To do this Matt proposed enclosing the underside of the car with custom aluminum panels.
In prior runs made on 1/4-mile strips Matt had achieved top speeds in the 150-160 mph range but to propel the vehicle through the remaining 50-mph of this run, the car's ability to slide smoothly through the air would be even more critical. The body of a Mitsubishi Evo is anything but streamlined in shape and the only surface available for modification, while remaining true the Street Classification, was the bottom. Turbulence caused by the air trapped beneath the car is compounded by the exposed nooks and crannies formed by the underside structures typical of all cars and is no different for the Evo.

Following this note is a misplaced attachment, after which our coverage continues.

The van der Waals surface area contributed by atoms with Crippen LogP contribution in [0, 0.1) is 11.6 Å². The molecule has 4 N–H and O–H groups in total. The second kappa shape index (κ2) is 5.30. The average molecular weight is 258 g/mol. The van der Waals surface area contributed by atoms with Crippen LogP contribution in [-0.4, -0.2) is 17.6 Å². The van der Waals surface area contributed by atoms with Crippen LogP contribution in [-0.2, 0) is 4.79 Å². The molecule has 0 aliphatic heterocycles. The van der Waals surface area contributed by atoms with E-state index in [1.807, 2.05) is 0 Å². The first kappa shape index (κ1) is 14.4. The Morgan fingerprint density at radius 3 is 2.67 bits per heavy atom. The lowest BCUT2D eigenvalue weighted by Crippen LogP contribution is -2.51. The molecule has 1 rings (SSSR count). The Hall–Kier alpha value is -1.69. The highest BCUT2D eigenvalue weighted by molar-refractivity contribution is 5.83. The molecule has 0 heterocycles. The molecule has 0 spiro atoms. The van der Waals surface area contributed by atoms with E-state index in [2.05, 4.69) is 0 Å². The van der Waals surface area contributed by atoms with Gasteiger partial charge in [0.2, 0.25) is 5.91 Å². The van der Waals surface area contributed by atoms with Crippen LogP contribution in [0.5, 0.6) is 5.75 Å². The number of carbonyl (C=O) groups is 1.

Being part of this effort seemed like a interesting side-step from the other activities I had going in the shop so I agreed to do what I could to make the run successful. It was decided that the encasement would include a front splitter to slice the air as it hit the front of the car and a series of rear diffusers to reduce turbulence (drag) as air from the bottom and the top of the car reunite. In addition to these components it was also decided to nearly eliminate the obstacle created by the exhaust pipe by shortening it and encasing it in it's own aerodynamic shroud straight back to an exit point midway in the vehicle's overall length.
During the first weekend in April we'll witness the results of our effort as Matt takes to the track. Hopefully he will be successful but if not, I'm sure this will not be the last time he reaches for this or other speed goals in his incredibly exciting Mitsubishi Evo.